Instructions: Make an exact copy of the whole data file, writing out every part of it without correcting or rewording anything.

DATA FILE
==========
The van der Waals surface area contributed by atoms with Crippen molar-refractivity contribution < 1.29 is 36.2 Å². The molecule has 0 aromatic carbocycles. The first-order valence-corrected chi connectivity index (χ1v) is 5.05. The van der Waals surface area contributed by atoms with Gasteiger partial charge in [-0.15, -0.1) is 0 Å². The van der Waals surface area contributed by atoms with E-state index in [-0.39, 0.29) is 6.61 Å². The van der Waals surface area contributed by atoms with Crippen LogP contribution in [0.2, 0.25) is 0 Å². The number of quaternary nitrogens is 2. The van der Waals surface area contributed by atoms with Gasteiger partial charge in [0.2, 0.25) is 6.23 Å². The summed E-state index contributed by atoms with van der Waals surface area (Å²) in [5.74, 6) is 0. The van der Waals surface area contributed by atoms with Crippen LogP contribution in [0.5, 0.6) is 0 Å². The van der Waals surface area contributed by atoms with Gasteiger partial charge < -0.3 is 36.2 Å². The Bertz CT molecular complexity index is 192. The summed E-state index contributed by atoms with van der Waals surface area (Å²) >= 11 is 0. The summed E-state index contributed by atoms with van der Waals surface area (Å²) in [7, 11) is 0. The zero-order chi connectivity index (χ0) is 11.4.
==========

The van der Waals surface area contributed by atoms with Crippen molar-refractivity contribution < 1.29 is 36.2 Å². The molecule has 0 aromatic carbocycles. The first-order valence-corrected chi connectivity index (χ1v) is 5.05. The van der Waals surface area contributed by atoms with Gasteiger partial charge in [-0.15, -0.1) is 0 Å². The van der Waals surface area contributed by atoms with E-state index in [-0.39, 0.29) is 6.61 Å². The van der Waals surface area contributed by atoms with Crippen LogP contribution in [0.2, 0.25) is 0 Å². The number of quaternary nitrogens is 2. The van der Waals surface area contributed by atoms with Gasteiger partial charge in [0.2, 0.25) is 6.23 Å². The summed E-state index contributed by atoms with van der Waals surface area (Å²) in [5.74, 6) is 0. The van der Waals surface area contributed by atoms with Crippen LogP contribution in [0.5, 0.6) is 0 Å². The van der Waals surface area contributed by atoms with Gasteiger partial charge < -0.3 is 36.2 Å². The Bertz CT molecular complexity index is 192. The summed E-state index contributed by atoms with van der Waals surface area (Å²) >= 11 is 0. The summed E-state index contributed by atoms with van der Waals surface area (Å²) in [7, 11) is 0. The zero-order chi connectivity index (χ0) is 11.4.